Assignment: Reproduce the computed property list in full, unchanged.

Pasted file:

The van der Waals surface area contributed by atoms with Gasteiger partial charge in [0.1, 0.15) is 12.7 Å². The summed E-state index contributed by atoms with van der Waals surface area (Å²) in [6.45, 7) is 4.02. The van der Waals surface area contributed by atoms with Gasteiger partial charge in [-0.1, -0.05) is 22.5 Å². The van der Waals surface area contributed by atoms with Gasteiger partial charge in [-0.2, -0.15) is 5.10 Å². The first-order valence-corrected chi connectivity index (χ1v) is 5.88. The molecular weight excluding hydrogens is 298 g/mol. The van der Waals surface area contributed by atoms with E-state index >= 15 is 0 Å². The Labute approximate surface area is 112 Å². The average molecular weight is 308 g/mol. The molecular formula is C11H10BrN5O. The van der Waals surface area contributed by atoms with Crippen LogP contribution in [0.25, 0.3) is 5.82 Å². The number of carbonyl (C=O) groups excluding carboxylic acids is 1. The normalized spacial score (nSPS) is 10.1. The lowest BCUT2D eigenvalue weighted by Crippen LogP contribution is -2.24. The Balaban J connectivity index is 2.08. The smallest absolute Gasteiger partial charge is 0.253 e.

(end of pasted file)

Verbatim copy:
The van der Waals surface area contributed by atoms with Gasteiger partial charge in [0.1, 0.15) is 12.7 Å². The summed E-state index contributed by atoms with van der Waals surface area (Å²) in [6.45, 7) is 4.02. The van der Waals surface area contributed by atoms with Gasteiger partial charge in [-0.1, -0.05) is 22.5 Å². The van der Waals surface area contributed by atoms with Gasteiger partial charge in [-0.2, -0.15) is 5.10 Å². The first-order valence-corrected chi connectivity index (χ1v) is 5.88. The molecular weight excluding hydrogens is 298 g/mol. The van der Waals surface area contributed by atoms with E-state index >= 15 is 0 Å². The Labute approximate surface area is 112 Å². The average molecular weight is 308 g/mol. The molecular formula is C11H10BrN5O. The van der Waals surface area contributed by atoms with Crippen LogP contribution in [0.25, 0.3) is 5.82 Å². The number of carbonyl (C=O) groups excluding carboxylic acids is 1. The normalized spacial score (nSPS) is 10.1. The lowest BCUT2D eigenvalue weighted by Crippen LogP contribution is -2.24. The Balaban J connectivity index is 2.08. The smallest absolute Gasteiger partial charge is 0.253 e.